A major caveat of targeting PDE4D for cognitive intervention is the vast diversity of the sub-family isoforms, each with unique expression patterns, interacting partners and specific roles within the cell. For example, β1AR is known to selectively interact with PDE4D8 [72] whereas β2AR has a higher affinity for PDE4D5 [73]. The β1AR/PDE4D8 complex is only present during the absence of agonist binding allowing for the modulation of cAMP and subsequently PKA activation in the local vicinity [72]. This control is lost upon ligand binding. The reverse is true for the β2AR/PDE4D5 complex, which is only present after recruitment of β-arrestin. It is through this mode of action that β2AR switches between activation of ACs and activation of extracellular signaling [73]. Then, an incorrect inhibition of either or both isoforms through broad PDE4D inhibition could lead to signaling dysregulation and undesirable outcomes. Therefore, it is becoming clear that an increase in the specificity targeting of PDE4D isoforms will be necessary to improve efficacy while diminishing the numerous side effects, including emesis and headaches [74], that have plagued the current PDE inhibitors.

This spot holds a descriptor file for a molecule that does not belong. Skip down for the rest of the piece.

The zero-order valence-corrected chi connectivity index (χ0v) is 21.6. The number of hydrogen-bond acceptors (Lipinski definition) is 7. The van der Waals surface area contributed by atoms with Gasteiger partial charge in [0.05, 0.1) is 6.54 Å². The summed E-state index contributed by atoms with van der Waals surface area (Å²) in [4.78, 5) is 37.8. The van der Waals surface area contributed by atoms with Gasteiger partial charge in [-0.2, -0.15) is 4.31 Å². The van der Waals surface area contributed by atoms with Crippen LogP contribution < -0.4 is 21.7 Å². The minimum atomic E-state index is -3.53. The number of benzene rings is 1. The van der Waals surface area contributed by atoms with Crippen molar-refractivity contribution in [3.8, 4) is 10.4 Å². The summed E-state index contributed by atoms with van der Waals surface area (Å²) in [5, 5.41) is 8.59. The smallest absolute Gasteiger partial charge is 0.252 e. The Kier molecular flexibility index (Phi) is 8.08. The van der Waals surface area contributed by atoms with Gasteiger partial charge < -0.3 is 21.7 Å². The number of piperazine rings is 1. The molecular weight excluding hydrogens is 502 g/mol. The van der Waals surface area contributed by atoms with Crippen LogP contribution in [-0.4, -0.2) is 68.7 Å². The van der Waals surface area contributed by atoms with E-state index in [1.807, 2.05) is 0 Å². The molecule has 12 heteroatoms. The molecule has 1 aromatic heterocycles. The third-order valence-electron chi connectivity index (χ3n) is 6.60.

Novel complex-specific PDE4D therapeutics for AD can only be developed by a deep characterization of the underlying mechanisms of the disease and its progression. Thus, the ideal target candidate would be a PDE that is pathologically overexpressed in the tissue of interest and responsible for the dysregulated cyclic nucleotides signaling. An example that supports this view is the differential improvement in working memory experienced after rolipram treatment in young but not old monkeys [75]. The lack of cognitive enhancement correlates to a decline in PDE4 expression in the striatum and cortex with aging [76]. In order to avoid the overstimulation of an already disinhibited cAMP pathway, an exhaustive comparative analysis of cAMP and PDE4 mRNA, protein and activity from diseased and healthy tissue/cells is required. This methodology has been previously successful in prostate cancer, where transcripts for PDE4D long forms (and in particular PDE4D7) are abundant in androgen-sensitive cancer stages but practically disappear in androgen insensitive cells that are metastatic and drive disease progression [77]. The change in mRNA corresponds to a paucity of PDE4D7 protein and activity that increases cAMP signaling. These changes are so reproducible that PDE4D7 is now regarded as an important biomarker that can predict pre and post-surgical risk in patients, which allows better treatment choices to be made [78,79]. In another example, namely autosomal dominant polycystic kidney disease (ADPKD), a comparable situation arises where chronically elevated cAMP [80] resulting from activation of AC [81] and reduced levels of PDE4C [82,83] drives cyst formation. Here, a novel PDE4 compound has been developed to suppress excess cAMP by allosterically activating PDE4 longform [84]. In human and animal models of ADPKD, pharmacological activation of PDE4 puts a brake on cAMP signaling and profoundly inhibits cyst formation.